Ask a young American what being an American means and you will most likely receive a clear and confident reply. Ask a young West German and the answer will be at best unclear, at worst an embarrassed refusal, more likely than not confusing patriotism with assertive nationalism.
The reason lies in the fact that one of the two successor states to the Third Reich, the Federal Republic of Germany, was forbidden and disqualified from developing any emotional identification with Germany's past. West Germany has been left stranded, neither fish nor fowl, a wealthy, orderly society with a midlife identity crisis and a youth many of whom feel little if any identification with the society they live in.
What does being West German mean? Who are its heroes? What is the Federal Republic's history?
Merely to ask the questions is to strike a jarring note and to suggest one of the underlying causes for the rise of the peace movement which so often sounds as though it had forgotten recent history. For how can a young German think his country worth defending when he or she is discouraged from the normal feelings of emotional and cultural attachment with its past? It is surely no accident that so many young Germans would like to emigrate, preferably as far away as possible, with Australia a favorite choice.
In part, the fault, however understand-able, lies with the Federal Republic itself. Many parents blame themselves and their parents for failing to educate today's youngsters about the past, whether out of shame or calculation. Not only do young Germans not know about the postwar division of Germany, but they fail to realize that today's Federal Republic is the most democratic state and society in modern German history.
It doesn't help that the Federal Republic is still a ''provisional'' state, with a provisional capital and institutions, officially waiting to become something else. Paradoxically, the problem is made worse by the official doctrine of eventual reunification, which merely postpones the day when West Germans must face up to the fact that they are a separate and permanent state which must get down to nation-building.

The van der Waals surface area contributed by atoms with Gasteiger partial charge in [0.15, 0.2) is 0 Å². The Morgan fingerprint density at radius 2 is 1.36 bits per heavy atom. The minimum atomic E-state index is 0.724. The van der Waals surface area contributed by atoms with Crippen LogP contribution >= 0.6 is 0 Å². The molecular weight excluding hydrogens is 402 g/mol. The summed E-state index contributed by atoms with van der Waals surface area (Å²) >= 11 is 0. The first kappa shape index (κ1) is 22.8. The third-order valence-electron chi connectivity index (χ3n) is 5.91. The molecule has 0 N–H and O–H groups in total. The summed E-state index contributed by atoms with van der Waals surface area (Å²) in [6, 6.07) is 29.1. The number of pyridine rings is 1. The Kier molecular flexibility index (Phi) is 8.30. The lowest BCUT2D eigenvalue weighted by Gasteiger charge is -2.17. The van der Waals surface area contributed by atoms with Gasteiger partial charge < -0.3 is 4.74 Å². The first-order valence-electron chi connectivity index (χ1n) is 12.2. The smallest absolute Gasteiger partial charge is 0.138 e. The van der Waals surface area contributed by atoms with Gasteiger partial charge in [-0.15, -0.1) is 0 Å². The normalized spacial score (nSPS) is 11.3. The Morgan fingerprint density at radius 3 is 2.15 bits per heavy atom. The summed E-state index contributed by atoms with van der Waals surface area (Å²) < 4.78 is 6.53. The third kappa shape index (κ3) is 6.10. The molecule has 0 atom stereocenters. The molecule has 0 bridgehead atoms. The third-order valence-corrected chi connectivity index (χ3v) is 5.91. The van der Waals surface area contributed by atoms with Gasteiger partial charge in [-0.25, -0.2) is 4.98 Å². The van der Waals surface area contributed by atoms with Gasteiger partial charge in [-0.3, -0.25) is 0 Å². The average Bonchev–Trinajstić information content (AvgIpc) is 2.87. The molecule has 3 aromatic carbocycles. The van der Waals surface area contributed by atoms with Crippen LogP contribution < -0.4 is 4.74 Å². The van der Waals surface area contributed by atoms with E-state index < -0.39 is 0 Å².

The terrible scar left by Nazism obviously complicates matters. Nazism penetrated to the core of Germany's being, leaving a black hole in the country's history that neither parents nor teachers have managed to fill.
But we in the West also are to blame for creating a generation of Germans without a homeland. While former Nazis were still in positions of responsibility in postwar Germany, it was proper to be vigilant. But this has now given way to a ghoulish and un-healthy obsession with the perversions of the Third Reich and an unnatural sensitivity to the merest hint of German national interests or a renascent German patriotism.
The West has allowed the Federal Republic to be portrayed as the successor state to the Third Reich, while the German Democratic Republic, or East Germany, somehow has been able to confiscate all that is positive in Germany's history and to emerge unsullied from the Third Reich.
There comes a time when the past has to be forgiven, if not forgotten, and wounds, however dreadful, allowed to heal. Should today's young Germans be made to bear the sins of their grandfathers and denied the right to a past? Shouldn't they be encouraged to develop an emotional identification with their German state? Refusal to allow this natural process to begin will only further encourage apathy, neutralism, and, maybe, a resentful nationalism that would be detrimental to the West's security.
The decision is not Germany's alone. It is we in the West who must make a conscious effort to give today's Germans back their past and develop their own patriotism.